Boston Globe: Chan Zuckerberg philanthropy taps UMass Amherst to create AI scientific research tool

Boston Globe: Chan Zuckerberg philanthropy taps UMass Amherst to create AI scientific research tool. “A philanthropy started by Facebook founder Mark Zuckerberg and his wife Priscilla Chan has awarded a $5.5 million grant to the University of Massachusetts Amherst’s Center for Data Science to create a free tool that would make millions of published scientific and medical findings easily accessible to researchers worldwide. The project, called Computable Knowledge, would use a branch of artificial intelligence known as knowledge representation and reasoning to create a navigable map of scientific findings from millions of new and historical research articles. The project aims to help scientists stay current on new research and to make it easier to find previously unknown connections between findings in genetics, diseases, drugs, and treatments.”

MIT Technology Review: China Publishes More Scientific Articles Than the U.S.

MIT Technology Review: China Publishes More Scientific Articles Than the U.S.. “According to the National Science Foundation, China published over 426,000 research papers in 2016. America pumped out almost 409,000. If you consider the number of citations for those papers, a measure of the influence they have in the scientific community, America does better—it placed third internationally, while China comes in fifth (Sweden and Switzerland took the top spots).”

Columbia University: New Tracker Keeps Tabs on Government Attacks on Science

Columbia University: New Tracker Keeps Tabs on Government Attacks on Science. “The tracker is aimed at documenting government attempts to restrict or prevent scientific research, education, discussion or publication. It currently contains 96 entries drawn from media reports, and links to other resources that complement the database. The tracker organizes attacks into specific categories: government censorship (currently 41 entries); personnel changes (20); budget cuts (15); self-censorship (11); bias and misrepresentation (8); and research hindrance (5). (Some entries are listed under more than one category.) The tracker will be updated on an ongoing basis.” Currently the site only tracks federal-level actions, but state-level actions are for the future.

Guerrilla FOIAfare: How to use exemption codes to find the most interesting documents hidden in the CIA archives (MuckRock)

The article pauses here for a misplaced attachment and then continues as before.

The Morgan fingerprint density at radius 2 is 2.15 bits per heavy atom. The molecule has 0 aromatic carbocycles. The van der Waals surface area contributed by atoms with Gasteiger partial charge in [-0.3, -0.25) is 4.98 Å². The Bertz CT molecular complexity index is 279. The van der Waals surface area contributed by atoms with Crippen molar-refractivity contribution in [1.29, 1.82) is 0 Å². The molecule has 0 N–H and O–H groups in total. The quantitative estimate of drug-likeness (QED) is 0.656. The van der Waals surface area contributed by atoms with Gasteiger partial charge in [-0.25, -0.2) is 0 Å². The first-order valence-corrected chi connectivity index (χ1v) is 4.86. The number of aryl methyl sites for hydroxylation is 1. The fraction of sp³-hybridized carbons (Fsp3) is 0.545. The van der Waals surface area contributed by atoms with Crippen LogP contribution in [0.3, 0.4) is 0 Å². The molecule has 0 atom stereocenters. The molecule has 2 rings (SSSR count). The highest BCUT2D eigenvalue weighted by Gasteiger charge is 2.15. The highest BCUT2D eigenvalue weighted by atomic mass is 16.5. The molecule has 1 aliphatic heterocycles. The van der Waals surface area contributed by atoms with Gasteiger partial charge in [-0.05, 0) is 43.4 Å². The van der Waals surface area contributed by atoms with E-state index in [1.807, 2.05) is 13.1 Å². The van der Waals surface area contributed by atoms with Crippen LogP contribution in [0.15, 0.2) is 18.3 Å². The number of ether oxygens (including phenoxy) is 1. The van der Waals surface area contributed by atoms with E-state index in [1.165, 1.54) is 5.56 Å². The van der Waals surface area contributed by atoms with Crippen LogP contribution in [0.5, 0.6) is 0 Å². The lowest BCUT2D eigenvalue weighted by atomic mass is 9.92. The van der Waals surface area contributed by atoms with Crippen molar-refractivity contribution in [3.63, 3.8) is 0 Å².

MuckRock: Guerrilla FOIAfare: How to use exemption codes to find the most interesting documents hidden in the CIA archives . “As many researchers have learned over the years, government agencies in general and the Central Intelligence Agency in particular often apply exemptions very broadly, and at times, bordering on the ridiculous. Exemption codes, on the other hand, can still be useful to researchers, journalists, and curious citizens – by searching for these codes, clever researchers can find documents that discuss war plans, cryptography, WMDs, and diplomatically damaging information.”

Phys.org: New artificial intelligence index tracks the emerging field

Phys.org: New artificial intelligence index tracks the emerging field. “Since the term “artificial intelligence” (AI) was first used in print in 1956, the one-time science fiction fantasy has progressed to the very real prospect of driverless cars, smartphones that recognize complex spoken commands and computers that see. In an effort to track the progress of this emerging field, a Stanford-led group of leading AI thinkers called the AI100 has launched an index that will provide a comprehensive baseline on the state of artificial intelligence and measure technological progress in the same way the gross domestic product and the S&P 500 index track the U.S. economy and the broader stock market.

New Year, New You: A Digital Scholarship Guide (in seven parts!) (Library of Congress)

Library of Congress: New Year, New You: A Digital Scholarship Guide (in seven parts!). “To get 2018 going in a positive digital direction, we are releasing a guide for working with digital resources. Every Wednesday for the next seven weeks a new part of the guide will be released on The Signal. The guide covers what digital archives and digital humanities are trying to achieve, how to create digital documents, metadata and text-encoding, digital content and citation management, data cleaning methods, an introduction to working in the command line, text and visual analysis tools and techniques, and a list of people, blogs, and digital scholarship labs to follow to learn more about the topic. If you need all of this information immediately, feel free to binge on the full guide, available now in PDF. (No spoilers!)”